Outside of the display, the UI brought our first experiences with LG’s UI when layered on top of Android 5.0. Unfortunately, the UI seems to be quite similar to the G3’s UI on Android 4.4, even though there are noticeable changes in areas like the notification drawer and multitasking menu. It may be that we will be left waiting until the LG G4 to see a redesign of the UI to fit with the new design guidelines. At any rate, the camera remains identical to the LG G3, with the same Sony IMX135 sensor, optics, laser AF, and OIS+. The UI remains largely similar here as well, and it seems that there remains a noticeable amount of shutter lag similar to the LG G3. On the bright side, the G Flex 2’s camera remains quick to focus and the OIS is incredibly stable when compared to most solutions I’ve tried. Overall, despite some issues the LG G Flex 2 seems to be a promising device.

POST A COMMENT

24 Comments

View All Comments

  • jjj - Friday, January 09, 2015 - link

    So the modem is discrete ? Usually you specify when it's integrated and not even sure anymore how they call the modem in SD810, used to be 9x35 but ,maybe they upgraded the name. Reply
  • Penti - Friday, January 09, 2015 - link

    The modem/baseband is integrated just as the name suggests. It lists MSM8994, and I also don't know of an 810 SoC without modem. MSM means Mobile Station Modem, their model name for pure application processors is APQ, like the 805 is. https://www.qualcomm.com/products/snapdragon/proce... Reply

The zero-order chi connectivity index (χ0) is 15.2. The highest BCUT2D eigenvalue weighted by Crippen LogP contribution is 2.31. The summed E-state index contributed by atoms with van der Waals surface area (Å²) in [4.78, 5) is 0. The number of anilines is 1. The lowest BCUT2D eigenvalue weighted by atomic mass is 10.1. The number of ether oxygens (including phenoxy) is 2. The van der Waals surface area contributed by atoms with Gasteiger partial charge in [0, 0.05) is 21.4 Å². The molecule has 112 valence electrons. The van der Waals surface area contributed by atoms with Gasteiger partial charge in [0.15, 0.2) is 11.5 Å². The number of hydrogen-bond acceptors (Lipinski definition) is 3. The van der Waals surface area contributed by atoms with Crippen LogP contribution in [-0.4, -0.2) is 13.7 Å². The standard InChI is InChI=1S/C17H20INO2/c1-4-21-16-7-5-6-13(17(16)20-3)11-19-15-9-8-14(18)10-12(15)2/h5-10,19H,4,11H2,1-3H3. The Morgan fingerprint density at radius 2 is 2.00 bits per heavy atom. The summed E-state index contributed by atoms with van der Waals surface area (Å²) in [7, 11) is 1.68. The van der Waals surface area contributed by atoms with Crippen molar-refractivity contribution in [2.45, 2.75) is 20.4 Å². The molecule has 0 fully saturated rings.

• JoshHo - Friday, January 09, 2015 - link

    The modem is integrated as denoted by the MSM designation in the SoC. The 9x45 reference is the IP block in the SoC. Reply
  • richworks - Friday, January 09, 2015 - link

    The 9x45 is the RF transceiver chip which is independent of the SoC Reply
  • JoshHo - Friday, January 09, 2015 - link

    The referenced modem is not a transceiver. The transceiver is most likely the WTR3925. Reply
  • jjj - Friday, January 09, 2015 - link

    Thanks, you always mention when listing the connectivity that it's iP block (when it is), this time you didn't and the integrated modem in the SD810 used to be called MDM9x35 so that was confusing.
    I thought maybe they are not using the integrated one for so odd reason.
    Reply
  • Penti - Saturday, January 10, 2015 - link

    The discrete version i.e. MDM9x35 doesn't support 3x20MHz carrier aggregation. MDM9x45 is pretty recently announced and is a Cat 10 device. So the IP-block that makes up the modem is somewhere between those two products. Reply
  • milan03 - Sunday, January 11, 2015 - link

    - MDM9x45 is Qualcomm's 5th generation discrete baseband processor. It's Cat 10 since it supports Carrier Aggregation on the Uplink as well.

    -Snapdragon 810 integrated IP Stack is basically MDM9x45, minus that Carrier Aggregation on the Uplink which makes it Category 9.

    They're both capable of aggregating up to three 20MHz Component Carriers on the Downlink for the maximum aggregate capacity of 450Mbps.
    Reply
  • extide - Sunday, January 11, 2015 - link

    You are thinking of the 801/805. 810 is and always has been 9x45 Reply
  • SydneyBlue120d - Friday, January 09, 2015 - link

    So the Snapdragon 810 issues are all true?
    http://vr-zone.com/articles/snapdragon-810-delay-r...
    Reply

Log in

Don't have an account? Sign up now